Let me start by saying that embracing one’s true self is not easy. I saw on my trainer’s Instagram a quote that really summed it up for me: “Once you’ve accepted your flaws, no one can use them against you.” I believe that this is true for every human being, but in this case let me use my own experience to solidify the theory.
When I began teaching fitness classes in 1996, I was a mess. You would have never guessed it because I was very good at hiding it. I had my own style, I had my own version of what self-confidence was, and I had a fitness fan base to pump up my ego so hard that I actually didn’t give a sh-t about anything but myself.
Every class I taught didn’t seem like it was for anyone else but me. I played the music for me, I wore clothes that I thought would make me look super desirable and I had every intention of meeting someone in entertainment by the end of class that would offer me a modeling gig or a reality show spot. I partied hard, I was young and I was crazy fit. I was off into some ego-centered crescendo that had NOTHING to do with anything but my own display of abnormal athleticism and a “ you can’t even keep up with me” attitude.
As I aged, that began to change, especially after several failed relationships and some tragedies in my family. The way I was living, and how I was approaching interactions with others didn’t feel satisfying to me. I started to make my classes more about deep meaning. Something inside of me clicked. I was beginning to plant the seed of the flower that was me.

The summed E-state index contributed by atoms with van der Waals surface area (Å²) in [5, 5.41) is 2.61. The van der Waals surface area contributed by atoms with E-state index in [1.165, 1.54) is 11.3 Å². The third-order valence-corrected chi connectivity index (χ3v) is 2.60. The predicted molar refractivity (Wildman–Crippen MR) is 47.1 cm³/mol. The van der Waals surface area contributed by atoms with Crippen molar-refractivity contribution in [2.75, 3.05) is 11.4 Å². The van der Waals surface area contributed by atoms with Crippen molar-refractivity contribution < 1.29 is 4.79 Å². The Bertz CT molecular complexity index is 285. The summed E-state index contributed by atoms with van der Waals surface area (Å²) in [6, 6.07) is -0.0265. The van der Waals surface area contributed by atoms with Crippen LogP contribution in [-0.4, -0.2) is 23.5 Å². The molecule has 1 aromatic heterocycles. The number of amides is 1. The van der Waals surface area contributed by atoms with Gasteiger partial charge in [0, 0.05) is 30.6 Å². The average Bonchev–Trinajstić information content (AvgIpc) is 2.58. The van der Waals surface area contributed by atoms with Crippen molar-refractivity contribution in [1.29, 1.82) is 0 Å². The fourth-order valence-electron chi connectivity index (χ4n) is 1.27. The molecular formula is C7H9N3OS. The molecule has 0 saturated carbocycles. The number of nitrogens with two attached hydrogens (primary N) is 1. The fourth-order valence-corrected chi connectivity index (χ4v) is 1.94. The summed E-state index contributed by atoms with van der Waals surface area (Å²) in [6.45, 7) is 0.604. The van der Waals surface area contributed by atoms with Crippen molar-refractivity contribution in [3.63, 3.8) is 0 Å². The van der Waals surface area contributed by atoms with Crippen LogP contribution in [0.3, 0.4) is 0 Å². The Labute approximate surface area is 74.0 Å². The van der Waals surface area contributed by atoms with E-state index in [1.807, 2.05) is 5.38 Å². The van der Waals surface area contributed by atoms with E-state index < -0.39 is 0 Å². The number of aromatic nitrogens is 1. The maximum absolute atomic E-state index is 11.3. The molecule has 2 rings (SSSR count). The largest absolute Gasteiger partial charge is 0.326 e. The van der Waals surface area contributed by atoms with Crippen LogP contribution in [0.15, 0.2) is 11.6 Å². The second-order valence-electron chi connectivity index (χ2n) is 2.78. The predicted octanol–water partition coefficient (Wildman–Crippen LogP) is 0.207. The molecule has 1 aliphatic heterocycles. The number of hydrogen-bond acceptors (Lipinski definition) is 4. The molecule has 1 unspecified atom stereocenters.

When I moved to NYC in 2006, the beginning of my SOULCYCLE career began. Teaching now from a place of sobriety, I gave up all drugs and alcohol in April of 2007. I embraced myself as the person I knew was always in there: a genuine tomboy chic instructor who loves people, life and helping people become their better selves. And that became possible once I truly embraced who I was. I’m not trying to prove anything to anyone anymore.
How can you do this for yourself? It’s definitely not a one-sentence answer, and it’s for sure an ongoing lifelong “exercise.” But whatever age you are now, whatever decade you are discovering in your life today, ask yourself this question: What’s at your core, what makes you happy to get out of bed in the morning or stay up super late working on? THAT is most likely the thread of your true self. It is with that thread you will begin to weave into the patterns of your life and have a complete picture of your true self. And you may find, as I did, that it’s with that authentic self that you can find true, fulfilling success.
Stacey Griffith is a senior master instructor at SoulCycle and the author of the upcoming book Two Turns From Zero. Stacey’s motivational coaching style combines a passion for dance, athleticism and mind-blowing music—all set to the beat of her voice. Follow her on Twitter, Facebook and Instagram.
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